Minister Gabrielle Upton accused of double standards over asbestos

Blue Mountains MP Trish Doyle at the site of dumped asbestos waste beside a walking track in the Blue Mountains National Park near Leura.
Blue Mountains MP Trish Doyle at the site of dumped asbestos waste beside a walking track in the Blue Mountains National Park near Leura.

NSW government minister Gabrielle Upton has been accused of ignoring an asbestos scandal in her own environment portfolio while trying to suspend Blue Mountains City Council over its mishandling of asbestos.

Blue Mountains MP Trish Doyle said the environment minister failed to act on warnings over “asbestos dump sites” in the Blue Mountains National Park.

In her other portfolio of local government, the minister has threatened to suspend Blue Mountains City Council over its ongoing issues with asbestos management.

“We have a minister who with one hat on is trying to sack our local council because of its problems with asbestos, but when she puts on her other hat as environment minister she turns a blind eye to the very same problem in the very same region” said Ms Doyle.

“Minister Upton needs to decide for herself if she is simply negligent or utterly incompetent, but either way we need the asbestos cleaned up ASAP.”

Ms Upton described the attack as a “pathetic attempt to mix the asbestos mismanagement at Blue Mountains City Council with illegal dumping”.

“If she was a good local member she would have joined with me in raising questions about what has been going on at Blue Mountains City Council,” she said.

Ms Doyle said she has evidence Ms Upton has failed to act on written advice from members of the community about asbestos dump sites and that repeated requests for action via the National Parks agency and the Environmental Protection Agency, “both under her remit, have fallen on deaf ears”.

Speaking in Parliament a fortnight ago, Ms Doyle called on the minister to attend an asbestos dump site in Hazelbrook, which the Gazette revealed on February 6. 

“In the weeks since the publication of that article, it has come to light that a number of other dump sites across the Mountains were also reported to the minister and her agencies by local residents concerned about the risk of parks visitors and workers being exposed to airborne asbestos fibres,” said Ms Doyle.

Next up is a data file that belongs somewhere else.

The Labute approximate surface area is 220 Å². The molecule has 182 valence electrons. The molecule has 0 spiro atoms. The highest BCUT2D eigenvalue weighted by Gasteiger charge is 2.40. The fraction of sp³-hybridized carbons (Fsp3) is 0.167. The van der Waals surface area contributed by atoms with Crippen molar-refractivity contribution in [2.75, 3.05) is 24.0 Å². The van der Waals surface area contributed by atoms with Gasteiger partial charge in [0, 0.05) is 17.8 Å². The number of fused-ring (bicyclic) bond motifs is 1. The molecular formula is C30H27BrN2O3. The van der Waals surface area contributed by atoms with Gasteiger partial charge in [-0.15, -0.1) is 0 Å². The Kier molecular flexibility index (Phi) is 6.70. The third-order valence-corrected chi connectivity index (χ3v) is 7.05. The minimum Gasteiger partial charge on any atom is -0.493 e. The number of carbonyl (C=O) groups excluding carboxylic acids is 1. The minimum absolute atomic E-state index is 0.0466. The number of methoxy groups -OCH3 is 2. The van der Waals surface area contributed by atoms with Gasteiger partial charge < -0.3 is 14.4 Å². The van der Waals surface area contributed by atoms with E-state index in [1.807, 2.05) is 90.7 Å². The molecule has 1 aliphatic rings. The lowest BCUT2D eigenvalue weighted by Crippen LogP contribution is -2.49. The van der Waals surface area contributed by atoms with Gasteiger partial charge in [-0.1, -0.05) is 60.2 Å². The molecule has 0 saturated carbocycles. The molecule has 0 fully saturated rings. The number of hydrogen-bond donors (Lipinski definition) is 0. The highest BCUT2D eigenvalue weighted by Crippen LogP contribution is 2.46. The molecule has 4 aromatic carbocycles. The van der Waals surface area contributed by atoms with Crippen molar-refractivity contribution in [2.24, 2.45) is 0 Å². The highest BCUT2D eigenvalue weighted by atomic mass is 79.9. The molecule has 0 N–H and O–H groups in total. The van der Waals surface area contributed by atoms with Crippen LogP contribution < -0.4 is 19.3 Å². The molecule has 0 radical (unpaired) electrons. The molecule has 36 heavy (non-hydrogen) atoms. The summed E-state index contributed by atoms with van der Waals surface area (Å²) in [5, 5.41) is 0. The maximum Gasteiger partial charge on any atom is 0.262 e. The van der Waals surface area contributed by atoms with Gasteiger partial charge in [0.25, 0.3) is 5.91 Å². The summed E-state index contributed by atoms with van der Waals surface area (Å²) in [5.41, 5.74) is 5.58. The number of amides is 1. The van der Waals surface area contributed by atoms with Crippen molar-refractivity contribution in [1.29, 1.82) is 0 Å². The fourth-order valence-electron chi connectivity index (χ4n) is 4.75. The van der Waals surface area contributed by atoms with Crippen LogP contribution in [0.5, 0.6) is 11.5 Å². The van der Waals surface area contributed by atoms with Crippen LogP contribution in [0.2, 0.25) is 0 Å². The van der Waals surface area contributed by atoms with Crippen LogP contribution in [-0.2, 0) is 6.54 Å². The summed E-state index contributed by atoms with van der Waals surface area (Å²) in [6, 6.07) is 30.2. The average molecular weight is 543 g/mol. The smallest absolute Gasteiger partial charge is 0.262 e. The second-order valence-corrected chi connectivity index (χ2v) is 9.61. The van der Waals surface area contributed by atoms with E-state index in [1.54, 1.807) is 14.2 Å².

“One such dump, near a walking track just off Mount Hay Road north of Leura, has been reported on multiple occasions by a concerned resident of Blackheath, with the earliest notification via the official National Parks and Wildlife Facebook page in 2015. Subsequent referrals were also made to the EPA in writing but to date no action has been taken by the NSW Government.

“The official response to those reports was that the matter would be referred to the appropriate personnel within the National Parks and Wildlife agency, but the dumped asbestos was still exposed to the elements when the concerned resident returned to the site in December 2017.

“When he visited the National Parks field office in Blackheath in January to discuss the matter with a parks ranger he was advised that there were inadequate resources to attend to the matter immediately but that it would eventually be dealt with.

“Here is yet another clear cut example of the impacts of the cuts by minister Upton to the National Parks and Wildlife budget,” Ms Doyle said.

“It’s not the National Parks’ workers fault – they are spread too thin and are not being given adequate support to do their jobs properly by a government which simply doesn’t care,” she said.

Ms Upton did not respond to the specific details of Ms Doyle’s claims, only stating the Labor MP was “both slow and wrong when it comes to the asbestos dumped at the Blue Mountains National Park”.

“It was dumped illegally and has been cleaned up,” she said.